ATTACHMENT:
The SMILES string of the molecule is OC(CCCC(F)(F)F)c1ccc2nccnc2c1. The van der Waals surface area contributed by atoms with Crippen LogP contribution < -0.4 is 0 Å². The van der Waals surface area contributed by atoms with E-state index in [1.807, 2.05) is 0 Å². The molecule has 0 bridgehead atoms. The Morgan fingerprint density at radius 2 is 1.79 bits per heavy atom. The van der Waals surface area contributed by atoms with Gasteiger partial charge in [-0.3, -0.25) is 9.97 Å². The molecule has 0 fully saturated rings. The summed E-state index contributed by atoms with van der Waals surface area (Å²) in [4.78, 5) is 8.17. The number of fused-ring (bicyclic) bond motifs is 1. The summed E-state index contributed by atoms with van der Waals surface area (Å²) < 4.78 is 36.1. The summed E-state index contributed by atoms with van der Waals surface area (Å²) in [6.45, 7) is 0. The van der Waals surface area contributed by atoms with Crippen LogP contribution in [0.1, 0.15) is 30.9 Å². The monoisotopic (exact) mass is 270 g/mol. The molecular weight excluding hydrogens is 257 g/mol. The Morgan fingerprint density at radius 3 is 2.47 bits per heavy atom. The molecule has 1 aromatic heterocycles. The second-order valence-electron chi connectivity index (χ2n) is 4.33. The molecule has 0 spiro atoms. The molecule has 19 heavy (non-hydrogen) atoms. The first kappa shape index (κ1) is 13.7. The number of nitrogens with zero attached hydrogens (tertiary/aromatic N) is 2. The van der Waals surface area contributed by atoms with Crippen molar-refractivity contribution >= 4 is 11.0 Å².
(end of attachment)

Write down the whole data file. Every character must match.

The SMILES string of the molecule is OC(CCCC(F)(F)F)c1ccc2nccnc2c1. The van der Waals surface area contributed by atoms with Crippen LogP contribution < -0.4 is 0 Å². The van der Waals surface area contributed by atoms with E-state index in [1.807, 2.05) is 0 Å². The molecule has 0 bridgehead atoms. The Morgan fingerprint density at radius 2 is 1.79 bits per heavy atom. The van der Waals surface area contributed by atoms with Gasteiger partial charge in [-0.3, -0.25) is 9.97 Å². The molecule has 0 fully saturated rings. The summed E-state index contributed by atoms with van der Waals surface area (Å²) in [4.78, 5) is 8.17. The number of fused-ring (bicyclic) bond motifs is 1. The summed E-state index contributed by atoms with van der Waals surface area (Å²) < 4.78 is 36.1. The summed E-state index contributed by atoms with van der Waals surface area (Å²) in [6.45, 7) is 0. The van der Waals surface area contributed by atoms with Crippen LogP contribution in [0.1, 0.15) is 30.9 Å². The monoisotopic (exact) mass is 270 g/mol. The molecular weight excluding hydrogens is 257 g/mol. The Morgan fingerprint density at radius 3 is 2.47 bits per heavy atom. The molecule has 1 aromatic heterocycles. The second-order valence-electron chi connectivity index (χ2n) is 4.33. The molecule has 0 spiro atoms. The molecule has 19 heavy (non-hydrogen) atoms. The first kappa shape index (κ1) is 13.7. The number of nitrogens with zero attached hydrogens (tertiary/aromatic N) is 2. The van der Waals surface area contributed by atoms with Crippen molar-refractivity contribution >= 4 is 11.0 Å².